Alexandria Ocasio-Cortez Doubles Down On Renewable Energy Link To Racial Justice

Tony Rivera

Alexandria Ocasio-Cortez took to Twitter on Friday to counter the sea of criticism she's been facing over her bold declaration that the government's commitment to an ambitious 'Green New Deal' would, in part, amount to the deliverance of racial justice in America.

Earlier this week, The Hill cited Ocasio-Cortez as having challenged lawmakers to embrace a sweeping environmental economic agenda as "the civil rights movement of our generation." The quote was pulled from remarks she made during the Nation's 'Solving Our Climate Crisis' national town hall featuring author Bill McKibben, actress Shailene Woodley, and Sen. Bernie Sanders. In the days since her Roosevelt-inspired vision made the rounds, more has been made of the semantics of the congresswoman-elect's speech than the actual program she was pushing.

In various tweets gathered by Yahoo Lifestyle, opponents question Ocasio-Cortez's intelligence for tying racism to environmental policy. Much of the blowback has been triggered by a portion of her speech -- that went viral via a video clip -- which shows the 29-year-old Bronx native predicting that not only is the creation of a thriving green industry inevitable by way of 100 percent renewable energy, but that it will serve as a vehicle to "establish economic, social and racial justice in the United States" as well.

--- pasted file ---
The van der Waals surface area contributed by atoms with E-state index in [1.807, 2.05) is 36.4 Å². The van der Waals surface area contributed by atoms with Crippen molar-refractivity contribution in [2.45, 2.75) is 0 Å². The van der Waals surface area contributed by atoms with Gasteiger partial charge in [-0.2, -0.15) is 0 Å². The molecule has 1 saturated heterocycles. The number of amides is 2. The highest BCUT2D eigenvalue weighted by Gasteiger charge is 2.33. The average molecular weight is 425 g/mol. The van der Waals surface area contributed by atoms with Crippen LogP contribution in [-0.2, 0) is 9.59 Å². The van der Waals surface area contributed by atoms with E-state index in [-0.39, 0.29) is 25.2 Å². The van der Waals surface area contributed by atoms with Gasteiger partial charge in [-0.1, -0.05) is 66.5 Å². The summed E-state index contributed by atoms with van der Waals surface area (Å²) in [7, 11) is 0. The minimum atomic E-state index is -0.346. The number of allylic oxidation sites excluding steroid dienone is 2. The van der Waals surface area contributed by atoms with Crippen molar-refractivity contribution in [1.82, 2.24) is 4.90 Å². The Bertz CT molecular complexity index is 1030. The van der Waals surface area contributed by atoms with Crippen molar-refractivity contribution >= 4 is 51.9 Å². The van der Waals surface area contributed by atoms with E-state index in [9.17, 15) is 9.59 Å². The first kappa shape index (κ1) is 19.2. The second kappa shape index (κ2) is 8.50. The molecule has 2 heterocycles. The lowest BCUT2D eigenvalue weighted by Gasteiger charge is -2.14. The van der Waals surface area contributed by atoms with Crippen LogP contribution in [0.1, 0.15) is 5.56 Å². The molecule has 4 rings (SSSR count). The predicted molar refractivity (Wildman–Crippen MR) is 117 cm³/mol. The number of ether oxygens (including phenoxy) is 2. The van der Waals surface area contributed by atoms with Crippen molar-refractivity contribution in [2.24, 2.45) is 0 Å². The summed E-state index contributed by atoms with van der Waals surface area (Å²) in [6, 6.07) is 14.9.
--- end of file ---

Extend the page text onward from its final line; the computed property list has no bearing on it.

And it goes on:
Ocasio-Cortez's approach to the environment as a social issue, and one that is especially critical for the racially disenfranchised, is for the most part in line with that which has been taken on by the larger Democratic Socialist movement. In the racial justice section of Sen. Sanders' website, for example, it is recognized that "People of color disproportionately experience a daily assault on their health and environment."

"Communities of color are the hardest hit by air and water pollution from industrial factories, power plants, incinerators, chemical waste and lead contamination from old pipes and paint," Sen. Sanders writes. "At the same time, they lack access to parks, gardens and other recreational green space."